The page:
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The Wire Tap

After five seasons on HBO, Baltimore’s best show finds a new home

by Diana Beechener, Bay Weekly staff writer

Clark Johnson of The Wire and Homicide helped consign the five-year show to the museum.

The shirt Russell ‘Stringer’ Bell was killed in hangs encased in glass at the Baltimore Museum of Industry. As people approach the bloody, bullet-ridden relic, their voices lower in awe. The blood is fake, but the reverence is real.

Two months after The Wire rolled its closing credits for the last time, diehard fans still long for their weekly fix.

In Maryland, this devotion springs from series creator David Simon’s heart-rending portrayal of city life in Baltimore. Unquestionably the main character — the city, slowly rotting under the weight of corruption and poverty — is the show’s only constant. Its drug dealers, junkies, dock workers, newsies and cops flow in and out of the series like harbor tides.

Now the Museum of Industry has opened Local Scenes on the Silver Screen: Featuring The Wire, a two-room tribute to the television show’s contribution to Maryland’s burgeoning film industry. Scenes on the Silver Screen is atypical for a museum known for its interactive exhibits on Baltimore’s cannery industry and meticulous histories of locally born companies such as Black and Decker and Martin Marietta.

“The producers of the show and the staff here at the museum wanted to create an exhibit that talked about what people here do in the [film] industry,” says the museum’s curator, Shawn Gladden. “We focus on the behind the scenes.”

The exhibit features a marquee theater, the police commissioner’s office set, costumes and props. Styled similarly to Baltimore’s Senator Theater, the blue screening room is bordered by cutouts of the city skyline. Marquee posters of every season adorn the walls along with headshots of The Wire’s main cast and crew. But on the screen are the people seldom seen, the Baltimoreans who worked on the set. Four documentaries, three shot by HBO and one by Villa Julie college students, explore the impact of The Wire on the culture and economy of Baltimore.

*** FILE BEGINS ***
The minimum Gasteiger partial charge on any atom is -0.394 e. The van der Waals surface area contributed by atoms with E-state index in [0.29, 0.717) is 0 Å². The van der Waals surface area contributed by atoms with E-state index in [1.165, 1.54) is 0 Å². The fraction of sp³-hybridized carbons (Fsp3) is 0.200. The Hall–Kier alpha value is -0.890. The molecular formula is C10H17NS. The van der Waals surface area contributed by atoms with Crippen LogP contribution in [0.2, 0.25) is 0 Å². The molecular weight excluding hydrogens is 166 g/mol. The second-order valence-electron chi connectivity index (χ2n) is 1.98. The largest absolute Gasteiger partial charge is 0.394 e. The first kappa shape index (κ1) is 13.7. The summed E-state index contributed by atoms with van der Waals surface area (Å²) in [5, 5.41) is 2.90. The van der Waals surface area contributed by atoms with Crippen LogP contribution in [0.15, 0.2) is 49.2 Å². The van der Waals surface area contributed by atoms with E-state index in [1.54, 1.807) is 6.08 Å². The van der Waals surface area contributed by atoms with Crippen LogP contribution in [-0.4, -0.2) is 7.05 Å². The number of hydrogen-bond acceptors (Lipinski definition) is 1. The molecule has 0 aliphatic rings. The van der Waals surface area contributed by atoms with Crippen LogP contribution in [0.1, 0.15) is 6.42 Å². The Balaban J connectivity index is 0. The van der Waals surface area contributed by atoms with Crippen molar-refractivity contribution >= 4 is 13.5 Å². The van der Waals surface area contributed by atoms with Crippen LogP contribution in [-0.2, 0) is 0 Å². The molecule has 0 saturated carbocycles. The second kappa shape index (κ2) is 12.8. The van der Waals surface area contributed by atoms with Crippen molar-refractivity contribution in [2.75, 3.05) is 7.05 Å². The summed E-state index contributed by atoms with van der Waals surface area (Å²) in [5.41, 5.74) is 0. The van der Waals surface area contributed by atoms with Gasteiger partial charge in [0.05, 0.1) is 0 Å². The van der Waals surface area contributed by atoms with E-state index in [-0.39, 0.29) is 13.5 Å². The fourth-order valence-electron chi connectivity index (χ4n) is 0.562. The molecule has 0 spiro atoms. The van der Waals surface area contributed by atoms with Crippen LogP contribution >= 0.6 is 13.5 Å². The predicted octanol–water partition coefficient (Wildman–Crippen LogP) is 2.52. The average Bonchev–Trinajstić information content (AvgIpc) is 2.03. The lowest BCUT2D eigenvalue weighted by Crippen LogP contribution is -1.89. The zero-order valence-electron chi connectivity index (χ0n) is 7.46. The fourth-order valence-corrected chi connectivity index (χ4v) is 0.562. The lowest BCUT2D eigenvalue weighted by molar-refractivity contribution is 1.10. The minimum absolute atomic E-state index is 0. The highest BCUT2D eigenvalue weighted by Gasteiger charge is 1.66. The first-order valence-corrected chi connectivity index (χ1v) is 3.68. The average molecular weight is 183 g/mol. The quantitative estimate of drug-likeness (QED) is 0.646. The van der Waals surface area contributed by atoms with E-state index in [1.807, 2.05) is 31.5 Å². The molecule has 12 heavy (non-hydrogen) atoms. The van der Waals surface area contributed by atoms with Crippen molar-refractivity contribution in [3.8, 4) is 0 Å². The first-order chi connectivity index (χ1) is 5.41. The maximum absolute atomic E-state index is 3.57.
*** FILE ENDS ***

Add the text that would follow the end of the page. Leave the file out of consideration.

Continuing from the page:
The second room, housing a recreation of the office of Commissioner Burrell (Frankie Faison) takes you further behind the scenes. You can sit at the stately desk and perform a scene for an on-looking camera while family and friends critique you from a live-feed director’s monitor. You learn the secrets of the hair, makeup and prop crews at small, scattered displays. Pieces of set lie in different stages of construction, demonstrating how plaster and paint can turn plywood into a marble set wall. Photos show the transformation of Aidan Gillen’s wooly hair into the slicked-back style of Mayor Thomas Carcetti. Candid photos take you behind the scenes with cast and crew.

Before the unveiling, fans crowded into the Decker Gallery for a panel discussion featuring select members of The Wire’s cast and crew. The panel — actors Clark Johnson and Chad Coleman, executive producer Nina Noble and writer-actor William Zorzi — spoke to the significance of The Wire.

“What other show represents a city in that multi-faceted way? Dallas? CSI Miami?” asked Johnson, who played Baltimore Sun editor Augustus Haynes and directed four episodes. Talk focused on series creator Simon’s portrayal of Baltimore’s corrupt authority and incompetence in the war on drugs, the docks, the public schools and the media. This warts-and-all portrait of Baltimore had drawn criticism from a few Baltimoreans and then-mayor Martin O’Malley, but producer Nina Noble cited a higher purpose.

Noble argued that critics confuse realism with negativity, because The Wire introduces “people you’d rather not think about and a lot you don’t want to see.”

Fans at the discussion didn’t seem to mind Simon’s version of Baltimore.

“Thank you. It was a nice hour when we could forget everything else in our lives,” a fan told the panel.

Johnson also spoke on Simon’s new venture, which caused a bit of grumbling: His Blown Deadline company trades the stoops of Baltimore for the flooded streets of post-Katrina New Orleans. This stings local fans, who hoped Simon’s uncanny ability to capture Baltimore — as he did in Homicide: Life on the Streets, The Corner and The Wire — would lead to another hometown project. After all, The Wire’s ending montage — of the best and worst of Charm City — demonstrated that even though the cast may change and the cameras might stop rolling, city life continues.

“We were just talking about Baltimore,” said Johnson, “till we stopped talking about it.”

Simon and the crew of The Wire may have said their piece, but loyal fans want to talk on.

For those who bow their heads at Stringer Bell’s bloody shirt or cherish memories of cop Jimmy McNulty and robber Omar Little, Scenes from the Silver Screen keeps the conversation alive.

Thru Dec. 30. 10am-4pm Tu-Sa; 11am-4pm Su @ Baltimore Museum of Industry, 1415 Key Hwy., Baltimore. $10 w/discounts: 410-727-4808.

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